GI Systems vs. GI Science – Wright et al reading

Wright et al.’s paper provided a summarized history of the debate over GIS as a tool or a science and opinions from a forum exchange. I felt that our in-class discussion overemphasized the societal pressures that favour those fields popularly deemed “sciences”. While politicization undoubtedly plays a role, I also accord sciences merit by whether they offer a fundamentally different way of understanding something (and thus generate new knowledge).  

A sticking point from some of the opinions shown in Wright’s paper emphasized that GIS is a tool and a feat of engineering. If this is to be accepted, progress in GIS should be measured merely in terms of faster computing, greater data storage, more efficient processes – linear improvements. Yet, innovations like the incorporation of streaming data provide a new understanding of the temporal dimension of spatial phenomena. Perhaps geographically distanced people tweeting at the same time may be more socially similar than we would expect based on their isolation from one another. Immediate reports about a flood may emerge from a spatially clustered origin, reflecting new understandings of emergent behaviour. Both these examples escape being labelled as simple technological advancements because do-ers of GIS take this raw data and run it through a suite of their own manipulations and methods (e.g. geocode, vectorize, overlay).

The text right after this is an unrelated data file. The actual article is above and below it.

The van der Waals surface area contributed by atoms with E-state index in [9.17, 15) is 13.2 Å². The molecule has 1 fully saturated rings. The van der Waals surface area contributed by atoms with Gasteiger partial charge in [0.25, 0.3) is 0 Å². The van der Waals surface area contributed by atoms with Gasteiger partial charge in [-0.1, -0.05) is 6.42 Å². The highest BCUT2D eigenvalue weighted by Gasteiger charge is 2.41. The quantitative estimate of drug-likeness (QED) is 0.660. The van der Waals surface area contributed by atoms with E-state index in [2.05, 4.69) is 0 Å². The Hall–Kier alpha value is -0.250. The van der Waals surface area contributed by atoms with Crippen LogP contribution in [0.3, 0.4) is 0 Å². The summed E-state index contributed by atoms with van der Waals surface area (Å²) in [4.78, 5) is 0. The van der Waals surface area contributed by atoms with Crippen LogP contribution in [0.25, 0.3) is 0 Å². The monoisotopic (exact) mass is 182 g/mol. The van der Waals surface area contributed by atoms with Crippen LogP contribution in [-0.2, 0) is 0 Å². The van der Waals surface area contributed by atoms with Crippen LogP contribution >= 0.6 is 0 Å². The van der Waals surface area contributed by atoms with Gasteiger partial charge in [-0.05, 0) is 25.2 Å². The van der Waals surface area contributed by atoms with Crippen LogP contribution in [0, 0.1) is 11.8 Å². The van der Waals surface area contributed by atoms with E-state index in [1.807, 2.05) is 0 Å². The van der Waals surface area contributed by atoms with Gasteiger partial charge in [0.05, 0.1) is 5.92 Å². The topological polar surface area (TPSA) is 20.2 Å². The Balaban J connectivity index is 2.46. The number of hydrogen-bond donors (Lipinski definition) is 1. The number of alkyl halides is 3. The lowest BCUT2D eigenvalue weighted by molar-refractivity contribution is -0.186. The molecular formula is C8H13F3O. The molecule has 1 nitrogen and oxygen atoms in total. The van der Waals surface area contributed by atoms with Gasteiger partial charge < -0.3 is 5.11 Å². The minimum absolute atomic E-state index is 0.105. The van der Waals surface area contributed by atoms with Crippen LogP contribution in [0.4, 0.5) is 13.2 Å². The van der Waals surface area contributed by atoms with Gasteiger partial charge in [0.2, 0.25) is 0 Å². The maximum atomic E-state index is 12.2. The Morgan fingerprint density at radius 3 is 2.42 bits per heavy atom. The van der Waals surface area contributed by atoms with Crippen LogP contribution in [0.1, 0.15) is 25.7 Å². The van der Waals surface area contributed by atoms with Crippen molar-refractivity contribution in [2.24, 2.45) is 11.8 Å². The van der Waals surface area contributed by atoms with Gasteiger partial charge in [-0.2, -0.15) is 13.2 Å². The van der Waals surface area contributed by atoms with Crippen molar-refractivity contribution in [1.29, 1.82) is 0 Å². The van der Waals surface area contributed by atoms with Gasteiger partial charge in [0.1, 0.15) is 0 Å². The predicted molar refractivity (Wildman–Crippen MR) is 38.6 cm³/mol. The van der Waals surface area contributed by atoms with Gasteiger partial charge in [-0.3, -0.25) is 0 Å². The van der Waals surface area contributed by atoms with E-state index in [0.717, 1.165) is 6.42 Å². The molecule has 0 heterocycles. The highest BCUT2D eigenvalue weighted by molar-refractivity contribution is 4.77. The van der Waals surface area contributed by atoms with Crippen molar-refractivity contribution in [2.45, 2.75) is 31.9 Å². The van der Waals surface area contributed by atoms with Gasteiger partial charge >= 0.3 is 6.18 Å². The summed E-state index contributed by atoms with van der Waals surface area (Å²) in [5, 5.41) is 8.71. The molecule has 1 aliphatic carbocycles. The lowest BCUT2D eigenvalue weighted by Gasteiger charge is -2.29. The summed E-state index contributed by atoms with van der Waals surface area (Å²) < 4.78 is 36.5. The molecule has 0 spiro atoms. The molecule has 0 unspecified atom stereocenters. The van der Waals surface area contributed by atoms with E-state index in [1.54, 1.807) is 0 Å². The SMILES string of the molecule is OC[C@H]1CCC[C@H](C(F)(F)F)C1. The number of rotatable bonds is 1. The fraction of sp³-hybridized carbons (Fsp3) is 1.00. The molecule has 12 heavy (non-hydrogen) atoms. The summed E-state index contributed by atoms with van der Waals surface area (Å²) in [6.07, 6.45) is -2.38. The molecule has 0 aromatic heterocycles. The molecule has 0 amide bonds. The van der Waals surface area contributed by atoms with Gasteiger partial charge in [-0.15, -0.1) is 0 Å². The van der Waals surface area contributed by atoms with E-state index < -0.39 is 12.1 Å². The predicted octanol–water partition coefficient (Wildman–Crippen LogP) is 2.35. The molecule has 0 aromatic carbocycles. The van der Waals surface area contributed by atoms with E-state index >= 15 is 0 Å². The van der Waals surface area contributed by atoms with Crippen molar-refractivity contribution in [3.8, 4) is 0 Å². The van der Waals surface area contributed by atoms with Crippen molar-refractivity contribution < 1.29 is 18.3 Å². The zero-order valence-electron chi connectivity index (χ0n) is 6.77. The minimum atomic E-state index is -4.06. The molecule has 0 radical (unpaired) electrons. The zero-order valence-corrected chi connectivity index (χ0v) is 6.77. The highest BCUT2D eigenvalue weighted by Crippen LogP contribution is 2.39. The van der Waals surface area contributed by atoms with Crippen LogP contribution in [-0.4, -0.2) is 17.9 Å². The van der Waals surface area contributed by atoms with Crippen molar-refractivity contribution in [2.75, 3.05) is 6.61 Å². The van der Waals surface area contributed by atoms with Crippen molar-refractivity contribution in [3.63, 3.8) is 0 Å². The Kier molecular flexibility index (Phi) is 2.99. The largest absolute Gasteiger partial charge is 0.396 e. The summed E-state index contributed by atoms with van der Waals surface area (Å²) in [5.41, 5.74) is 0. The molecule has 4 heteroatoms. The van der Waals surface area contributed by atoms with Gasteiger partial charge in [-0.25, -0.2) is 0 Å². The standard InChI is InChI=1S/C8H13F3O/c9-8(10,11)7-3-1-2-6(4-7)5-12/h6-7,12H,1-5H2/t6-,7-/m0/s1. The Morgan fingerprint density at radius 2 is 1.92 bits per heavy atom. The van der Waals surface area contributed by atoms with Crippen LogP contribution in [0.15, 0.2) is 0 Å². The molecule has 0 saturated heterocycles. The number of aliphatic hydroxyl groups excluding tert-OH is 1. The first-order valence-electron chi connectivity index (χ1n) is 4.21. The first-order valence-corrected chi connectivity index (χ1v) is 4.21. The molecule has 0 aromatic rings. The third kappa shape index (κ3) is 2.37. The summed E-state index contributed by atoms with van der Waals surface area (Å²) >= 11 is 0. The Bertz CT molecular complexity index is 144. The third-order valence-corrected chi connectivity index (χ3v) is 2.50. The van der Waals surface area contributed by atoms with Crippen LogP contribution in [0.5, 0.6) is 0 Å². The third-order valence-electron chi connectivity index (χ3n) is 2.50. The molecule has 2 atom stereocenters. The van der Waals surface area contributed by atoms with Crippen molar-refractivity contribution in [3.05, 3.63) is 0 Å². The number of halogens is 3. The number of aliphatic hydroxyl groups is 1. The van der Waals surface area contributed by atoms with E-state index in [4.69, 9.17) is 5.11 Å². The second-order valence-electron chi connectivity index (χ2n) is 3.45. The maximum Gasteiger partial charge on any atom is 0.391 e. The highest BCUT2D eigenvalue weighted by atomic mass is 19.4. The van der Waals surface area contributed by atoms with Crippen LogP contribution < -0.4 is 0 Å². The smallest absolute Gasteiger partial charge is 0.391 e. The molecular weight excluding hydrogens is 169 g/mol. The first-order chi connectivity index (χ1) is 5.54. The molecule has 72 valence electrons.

Implicitly then, there is evidence of a conscious and rational decision to represent data as maps with linked attribute tables. GIS fundamentally offers a different understanding of what a police station may be: engineering perceives it as load-bearing pillars, level surfaces, and well-joined edges. GIS offers topology, relationships to surrounding polygons, and a correlative effect with nearby crime rates. Thus, I would argue terming GIS as a science has some merit beyond societal pressures.

– Madskiier_JWong

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